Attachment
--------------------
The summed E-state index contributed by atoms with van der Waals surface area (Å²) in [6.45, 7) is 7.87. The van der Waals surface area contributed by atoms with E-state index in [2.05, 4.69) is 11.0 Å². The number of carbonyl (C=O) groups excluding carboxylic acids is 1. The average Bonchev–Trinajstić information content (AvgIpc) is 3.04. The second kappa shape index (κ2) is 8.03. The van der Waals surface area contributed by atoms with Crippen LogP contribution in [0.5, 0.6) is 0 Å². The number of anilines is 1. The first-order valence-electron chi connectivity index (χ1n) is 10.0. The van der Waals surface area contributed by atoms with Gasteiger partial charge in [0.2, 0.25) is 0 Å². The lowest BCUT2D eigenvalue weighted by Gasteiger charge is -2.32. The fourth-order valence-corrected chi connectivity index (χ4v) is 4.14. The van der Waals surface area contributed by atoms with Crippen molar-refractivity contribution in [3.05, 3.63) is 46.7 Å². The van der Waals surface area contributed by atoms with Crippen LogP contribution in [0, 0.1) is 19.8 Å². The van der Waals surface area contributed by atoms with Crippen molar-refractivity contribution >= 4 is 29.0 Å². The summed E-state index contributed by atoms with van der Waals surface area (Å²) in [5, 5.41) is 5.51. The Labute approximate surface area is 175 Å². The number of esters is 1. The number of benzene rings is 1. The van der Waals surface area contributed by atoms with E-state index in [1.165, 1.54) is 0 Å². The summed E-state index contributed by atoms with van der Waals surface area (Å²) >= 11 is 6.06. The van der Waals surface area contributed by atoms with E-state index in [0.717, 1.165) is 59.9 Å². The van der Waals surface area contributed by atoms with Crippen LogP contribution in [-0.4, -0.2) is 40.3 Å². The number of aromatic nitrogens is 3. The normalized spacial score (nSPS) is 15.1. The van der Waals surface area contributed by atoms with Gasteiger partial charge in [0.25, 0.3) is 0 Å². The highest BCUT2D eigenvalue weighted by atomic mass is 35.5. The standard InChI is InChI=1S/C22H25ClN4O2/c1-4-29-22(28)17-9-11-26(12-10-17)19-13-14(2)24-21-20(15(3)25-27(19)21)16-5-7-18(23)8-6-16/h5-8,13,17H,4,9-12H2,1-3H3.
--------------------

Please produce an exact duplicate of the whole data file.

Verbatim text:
The summed E-state index contributed by atoms with van der Waals surface area (Å²) in [6.45, 7) is 7.87. The van der Waals surface area contributed by atoms with E-state index in [2.05, 4.69) is 11.0 Å². The number of carbonyl (C=O) groups excluding carboxylic acids is 1. The average Bonchev–Trinajstić information content (AvgIpc) is 3.04. The second kappa shape index (κ2) is 8.03. The van der Waals surface area contributed by atoms with Crippen LogP contribution in [0.5, 0.6) is 0 Å². The number of anilines is 1. The first-order valence-electron chi connectivity index (χ1n) is 10.0. The van der Waals surface area contributed by atoms with Gasteiger partial charge in [0.2, 0.25) is 0 Å². The lowest BCUT2D eigenvalue weighted by Gasteiger charge is -2.32. The fourth-order valence-corrected chi connectivity index (χ4v) is 4.14. The van der Waals surface area contributed by atoms with Crippen molar-refractivity contribution in [3.05, 3.63) is 46.7 Å². The van der Waals surface area contributed by atoms with Crippen LogP contribution in [0, 0.1) is 19.8 Å². The van der Waals surface area contributed by atoms with Crippen molar-refractivity contribution >= 4 is 29.0 Å². The summed E-state index contributed by atoms with van der Waals surface area (Å²) in [5, 5.41) is 5.51. The Labute approximate surface area is 175 Å². The number of esters is 1. The number of benzene rings is 1. The van der Waals surface area contributed by atoms with E-state index in [1.165, 1.54) is 0 Å². The summed E-state index contributed by atoms with van der Waals surface area (Å²) >= 11 is 6.06. The van der Waals surface area contributed by atoms with E-state index in [0.717, 1.165) is 59.9 Å². The van der Waals surface area contributed by atoms with Crippen LogP contribution in [-0.4, -0.2) is 40.3 Å². The number of aromatic nitrogens is 3. The normalized spacial score (nSPS) is 15.1. The van der Waals surface area contributed by atoms with Gasteiger partial charge in [0.25, 0.3) is 0 Å². The highest BCUT2D eigenvalue weighted by atomic mass is 35.5. The standard InChI is InChI=1S/C22H25ClN4O2/c1-4-29-22(28)17-9-11-26(12-10-17)19-13-14(2)24-21-20(15(3)25-27(19)21)16-5-7-18(23)8-6-16/h5-8,13,17H,4,9-12H2,1-3H3.